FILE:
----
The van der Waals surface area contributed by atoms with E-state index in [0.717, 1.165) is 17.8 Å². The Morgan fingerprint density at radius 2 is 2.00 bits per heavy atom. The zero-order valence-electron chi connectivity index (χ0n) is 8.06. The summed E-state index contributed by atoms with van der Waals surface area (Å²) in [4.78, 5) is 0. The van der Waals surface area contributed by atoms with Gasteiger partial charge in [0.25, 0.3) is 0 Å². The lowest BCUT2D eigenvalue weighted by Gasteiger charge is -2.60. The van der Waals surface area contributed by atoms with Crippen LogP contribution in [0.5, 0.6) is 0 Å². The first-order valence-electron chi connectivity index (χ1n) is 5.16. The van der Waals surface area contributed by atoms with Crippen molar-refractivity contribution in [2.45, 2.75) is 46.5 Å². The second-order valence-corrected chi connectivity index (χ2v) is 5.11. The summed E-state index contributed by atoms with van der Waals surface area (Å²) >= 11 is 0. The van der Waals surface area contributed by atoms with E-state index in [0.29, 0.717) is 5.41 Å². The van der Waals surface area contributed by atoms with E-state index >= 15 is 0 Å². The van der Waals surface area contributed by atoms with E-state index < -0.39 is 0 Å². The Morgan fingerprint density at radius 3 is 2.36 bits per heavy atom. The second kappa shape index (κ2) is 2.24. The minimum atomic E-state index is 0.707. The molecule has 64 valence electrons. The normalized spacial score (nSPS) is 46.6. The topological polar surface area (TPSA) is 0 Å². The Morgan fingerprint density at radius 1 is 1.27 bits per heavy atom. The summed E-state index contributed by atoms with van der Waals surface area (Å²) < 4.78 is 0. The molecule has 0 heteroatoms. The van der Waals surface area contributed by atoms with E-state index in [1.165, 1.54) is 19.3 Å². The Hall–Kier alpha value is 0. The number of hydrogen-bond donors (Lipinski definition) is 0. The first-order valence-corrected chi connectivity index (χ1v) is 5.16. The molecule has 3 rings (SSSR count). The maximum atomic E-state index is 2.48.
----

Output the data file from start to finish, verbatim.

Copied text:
The van der Waals surface area contributed by atoms with E-state index in [0.717, 1.165) is 17.8 Å². The Morgan fingerprint density at radius 2 is 2.00 bits per heavy atom. The zero-order valence-electron chi connectivity index (χ0n) is 8.06. The summed E-state index contributed by atoms with van der Waals surface area (Å²) in [4.78, 5) is 0. The van der Waals surface area contributed by atoms with Gasteiger partial charge in [0.25, 0.3) is 0 Å². The lowest BCUT2D eigenvalue weighted by Gasteiger charge is -2.60. The van der Waals surface area contributed by atoms with Crippen LogP contribution in [0.5, 0.6) is 0 Å². The first-order valence-electron chi connectivity index (χ1n) is 5.16. The van der Waals surface area contributed by atoms with Crippen molar-refractivity contribution in [2.45, 2.75) is 46.5 Å². The second-order valence-corrected chi connectivity index (χ2v) is 5.11. The summed E-state index contributed by atoms with van der Waals surface area (Å²) >= 11 is 0. The van der Waals surface area contributed by atoms with E-state index in [0.29, 0.717) is 5.41 Å². The van der Waals surface area contributed by atoms with E-state index >= 15 is 0 Å². The van der Waals surface area contributed by atoms with E-state index < -0.39 is 0 Å². The Morgan fingerprint density at radius 3 is 2.36 bits per heavy atom. The second kappa shape index (κ2) is 2.24. The minimum atomic E-state index is 0.707. The molecule has 64 valence electrons. The normalized spacial score (nSPS) is 46.6. The topological polar surface area (TPSA) is 0 Å². The Morgan fingerprint density at radius 1 is 1.27 bits per heavy atom. The summed E-state index contributed by atoms with van der Waals surface area (Å²) < 4.78 is 0. The molecule has 0 heteroatoms. The van der Waals surface area contributed by atoms with E-state index in [1.165, 1.54) is 19.3 Å². The Hall–Kier alpha value is 0. The number of hydrogen-bond donors (Lipinski definition) is 0. The first-order valence-corrected chi connectivity index (χ1v) is 5.16. The molecule has 3 rings (SSSR count). The maximum atomic E-state index is 2.48.